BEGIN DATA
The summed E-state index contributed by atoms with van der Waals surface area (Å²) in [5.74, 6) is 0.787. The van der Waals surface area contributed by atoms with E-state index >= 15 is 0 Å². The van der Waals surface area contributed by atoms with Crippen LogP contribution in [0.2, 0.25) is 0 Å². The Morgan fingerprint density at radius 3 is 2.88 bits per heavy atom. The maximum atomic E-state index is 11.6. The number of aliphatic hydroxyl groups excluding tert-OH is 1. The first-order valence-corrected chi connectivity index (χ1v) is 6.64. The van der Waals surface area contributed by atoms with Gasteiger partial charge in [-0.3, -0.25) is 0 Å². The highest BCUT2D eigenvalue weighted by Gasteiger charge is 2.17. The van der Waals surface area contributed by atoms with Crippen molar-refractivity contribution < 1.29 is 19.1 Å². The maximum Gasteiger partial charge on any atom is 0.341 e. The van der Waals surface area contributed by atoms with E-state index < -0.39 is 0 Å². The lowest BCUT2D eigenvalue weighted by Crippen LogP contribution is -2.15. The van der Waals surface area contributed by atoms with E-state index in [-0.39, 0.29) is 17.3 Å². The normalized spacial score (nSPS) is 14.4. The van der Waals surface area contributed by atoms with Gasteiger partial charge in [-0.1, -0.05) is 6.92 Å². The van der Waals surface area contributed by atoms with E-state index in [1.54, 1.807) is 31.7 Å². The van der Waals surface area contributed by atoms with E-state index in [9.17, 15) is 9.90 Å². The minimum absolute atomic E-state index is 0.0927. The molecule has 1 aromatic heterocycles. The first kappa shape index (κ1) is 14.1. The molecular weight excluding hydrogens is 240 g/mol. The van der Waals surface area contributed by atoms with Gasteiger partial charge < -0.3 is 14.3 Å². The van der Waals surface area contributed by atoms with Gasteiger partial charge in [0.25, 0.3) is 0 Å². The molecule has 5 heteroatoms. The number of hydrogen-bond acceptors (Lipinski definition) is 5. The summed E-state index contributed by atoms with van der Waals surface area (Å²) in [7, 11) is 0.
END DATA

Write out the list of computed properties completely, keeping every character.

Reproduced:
The summed E-state index contributed by atoms with van der Waals surface area (Å²) in [5.74, 6) is 0.787. The van der Waals surface area contributed by atoms with E-state index >= 15 is 0 Å². The van der Waals surface area contributed by atoms with Crippen LogP contribution in [0.2, 0.25) is 0 Å². The Morgan fingerprint density at radius 3 is 2.88 bits per heavy atom. The maximum atomic E-state index is 11.6. The number of aliphatic hydroxyl groups excluding tert-OH is 1. The first-order valence-corrected chi connectivity index (χ1v) is 6.64. The van der Waals surface area contributed by atoms with Gasteiger partial charge in [-0.3, -0.25) is 0 Å². The highest BCUT2D eigenvalue weighted by Gasteiger charge is 2.17. The van der Waals surface area contributed by atoms with Crippen molar-refractivity contribution < 1.29 is 19.1 Å². The maximum Gasteiger partial charge on any atom is 0.341 e. The van der Waals surface area contributed by atoms with E-state index < -0.39 is 0 Å². The lowest BCUT2D eigenvalue weighted by Crippen LogP contribution is -2.15. The van der Waals surface area contributed by atoms with E-state index in [-0.39, 0.29) is 17.3 Å². The normalized spacial score (nSPS) is 14.4. The van der Waals surface area contributed by atoms with Gasteiger partial charge in [-0.1, -0.05) is 6.92 Å². The van der Waals surface area contributed by atoms with E-state index in [1.54, 1.807) is 31.7 Å². The van der Waals surface area contributed by atoms with E-state index in [9.17, 15) is 9.90 Å². The minimum absolute atomic E-state index is 0.0927. The molecule has 1 aromatic heterocycles. The first kappa shape index (κ1) is 14.1. The molecular weight excluding hydrogens is 240 g/mol. The van der Waals surface area contributed by atoms with Gasteiger partial charge < -0.3 is 14.3 Å². The van der Waals surface area contributed by atoms with Gasteiger partial charge in [0.25, 0.3) is 0 Å². The molecule has 5 heteroatoms. The number of hydrogen-bond acceptors (Lipinski definition) is 5. The summed E-state index contributed by atoms with van der Waals surface area (Å²) in [7, 11) is 0.